“Trigiani’s page-turning newest… is a sweeping saga… More than an epic romance, Trigiani’s work pays homage to the tribulations of the immigrant experience, and the love that makes the journey and hardships worthwhile.” (Publishers Weekly)
“This expansive epic, which seems tailor-made for a miniseries, manages to feel both old-fashioned and thoroughly contemporary…[an] irresistible love story.” (Booklist)
“Trigiani’s gift for using vivid details to create a strong sense of place and her warm affection for her characters will make this a satisfying read for her many fans.” (Library Journal)
…an old-fashioned, romantic tale of two star-tangled lovers...but also a paean to artisanal work, food, friendship and family…Trigiani is a master of palpable and visual detail. (Washington Post)
Top Customer Reviews
There is, of course, a love story, but before this relationship blossoms, the author has her sentiments regarding the Catholic Church. Although this novel takes place at the turn of the century, the strength of the village and the Church seem timeless. Eduardo is a scholarly older brother, dedicated to protecting his outgoing, opinionated younger sibling, Ciro. Ciro is a big strong kid whom the nuns adore with his sense of humor and his commitment to earn his keep at the Convent. He goes beyond his tasks and makes an extra effort. This enthusiasm flourishes in his passions, also. He observes the town's beloved priest in a scandalous situation. The priest, to protect himself, sends the two brothers away from their beloved town and the only family they have known. Trigiani boldly depicts the strength and sole authority of the Church and the goodness of the nuns.
Before they are banished by the Church, Ciro meets Enza, a lovely girl while he is digging the grave for her youngest sister. The author enforces the strength and love of family throughout the book and this tragedy initiates a spark of love. Enza is despondent when Ciro leaves without an explanation. This love affair is the basis of the strength of the story amid the immigrant struggle in Little Italy.Read more ›
I really enjoyed this novel, the first I head read by Trigiani. My understanding is that her novels are normally romances, but I felt like this novel was more like good historical fiction with a bit of romance thrown in. From the Italian Alps to the street of Little Italy to the trenches of France during World War I, this novel covers a lot and Trigiani does a great job of taking her reader along on her characters adventures. For me the characters felt genuine and I liked them, always something that helps me connect to a novel. My only real complaint with this enjoyable page turner was that although the novel is long (at nearly 400 pages) the author's pacing is uneven. She spends a lot of time in certain parts of the story, and very little in others.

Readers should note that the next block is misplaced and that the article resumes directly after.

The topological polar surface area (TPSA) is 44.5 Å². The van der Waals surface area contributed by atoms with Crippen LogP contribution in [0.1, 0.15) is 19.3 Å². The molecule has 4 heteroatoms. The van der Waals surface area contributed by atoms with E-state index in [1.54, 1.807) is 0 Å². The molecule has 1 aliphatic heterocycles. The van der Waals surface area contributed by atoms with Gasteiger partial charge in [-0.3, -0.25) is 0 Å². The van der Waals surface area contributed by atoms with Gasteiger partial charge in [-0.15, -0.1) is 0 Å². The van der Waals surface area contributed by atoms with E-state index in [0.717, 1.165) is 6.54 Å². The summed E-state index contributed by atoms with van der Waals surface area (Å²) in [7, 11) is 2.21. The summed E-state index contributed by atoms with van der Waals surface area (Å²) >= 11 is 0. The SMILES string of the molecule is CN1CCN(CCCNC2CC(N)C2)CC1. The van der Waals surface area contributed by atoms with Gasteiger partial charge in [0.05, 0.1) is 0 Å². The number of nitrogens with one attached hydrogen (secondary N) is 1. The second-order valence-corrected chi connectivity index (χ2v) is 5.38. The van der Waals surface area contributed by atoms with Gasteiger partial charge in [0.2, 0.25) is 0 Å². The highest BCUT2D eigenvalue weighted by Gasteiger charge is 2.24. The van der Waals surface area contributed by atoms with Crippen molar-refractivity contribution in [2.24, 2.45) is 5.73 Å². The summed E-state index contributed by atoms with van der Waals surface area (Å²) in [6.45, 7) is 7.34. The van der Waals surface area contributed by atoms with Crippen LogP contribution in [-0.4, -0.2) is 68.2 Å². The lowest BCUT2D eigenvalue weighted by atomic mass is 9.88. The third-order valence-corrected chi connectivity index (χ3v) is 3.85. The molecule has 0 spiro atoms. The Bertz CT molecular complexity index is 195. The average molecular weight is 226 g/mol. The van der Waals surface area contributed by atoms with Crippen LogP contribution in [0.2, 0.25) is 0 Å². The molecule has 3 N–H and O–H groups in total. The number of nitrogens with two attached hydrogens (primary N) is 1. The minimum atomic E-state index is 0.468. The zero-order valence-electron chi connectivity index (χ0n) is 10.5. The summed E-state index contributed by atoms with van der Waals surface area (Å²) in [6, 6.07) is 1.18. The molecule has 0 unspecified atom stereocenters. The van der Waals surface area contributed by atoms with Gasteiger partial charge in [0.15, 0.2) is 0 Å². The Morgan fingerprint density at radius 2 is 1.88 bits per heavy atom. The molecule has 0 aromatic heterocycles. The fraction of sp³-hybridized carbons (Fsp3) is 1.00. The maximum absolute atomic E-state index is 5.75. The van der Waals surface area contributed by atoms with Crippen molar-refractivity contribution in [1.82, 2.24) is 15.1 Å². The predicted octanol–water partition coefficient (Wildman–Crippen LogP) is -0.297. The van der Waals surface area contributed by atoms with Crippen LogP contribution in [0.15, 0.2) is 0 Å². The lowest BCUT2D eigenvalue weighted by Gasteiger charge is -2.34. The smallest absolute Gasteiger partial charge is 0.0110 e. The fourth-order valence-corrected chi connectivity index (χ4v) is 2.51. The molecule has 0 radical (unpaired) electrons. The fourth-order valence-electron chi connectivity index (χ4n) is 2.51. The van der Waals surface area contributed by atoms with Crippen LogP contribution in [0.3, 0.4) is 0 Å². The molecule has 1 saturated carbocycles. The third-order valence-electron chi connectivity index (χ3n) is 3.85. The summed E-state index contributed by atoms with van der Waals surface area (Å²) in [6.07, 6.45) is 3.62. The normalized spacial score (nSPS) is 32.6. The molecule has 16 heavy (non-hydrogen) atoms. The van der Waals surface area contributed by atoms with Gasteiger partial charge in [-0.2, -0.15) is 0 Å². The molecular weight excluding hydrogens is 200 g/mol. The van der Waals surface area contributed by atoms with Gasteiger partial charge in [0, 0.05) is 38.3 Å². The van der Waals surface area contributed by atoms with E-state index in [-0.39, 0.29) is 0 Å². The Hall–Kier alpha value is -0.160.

Overall, I enjoyed this novel. It was a fairly light, quick read, with good historical detail and just the right amount of romance.
This is a sentimental book, a romantic book, and at 468 pages, a long book. Author Adriana Trigiani writes well, but at times over-writes. Her prose is packed with detail--long, sentimental speeches, improbable dialogue, incredible detail about foods, cooking, sewing, fabrics, architecture and shoe-making. And, of course, lots of adjectives. I found the book slow at first, hard to get into, but after the first fifty or one hundred pages, it began to come alive. The characters are richly evoked, strong and determined folk who take their own course in life. You will soon feel as if you know them personally.
If you're looking for a romantic saga of the early twentieth century, replete with love, family, and struggle, you will love this book, and I recommend it. It's not a quick and easy read, though. Reviewed by Louis N.Gruber.
Most Recent Customer Reviews
The book began in Italy and was really interesting. The characters were enjoyable to watch grow. About 2/3 through the book, it seemed to lose momentum and became less... Read morePublished 13 hours ago by roberta j anderson
Wonderful story. Rich in immigrant experience in Old New York.Published 16 hours ago by California Grandma
Predictable, predictable, predictable. Did I say predictable? A nice summer read, though. Young love conquers all story.Published 18 hours ago by SuLaine
I loved the human factor of all the fears one goes through in your life when one makes decisions. One never knows where your decisions will lead. One can only follow our heartPublished 21 hours ago by Donna Di Donna
This was a really good story. It had some historical elements woven in. I don't want to write any more because I might be spoiling it for the next reader.Published 23 hours ago by Raquel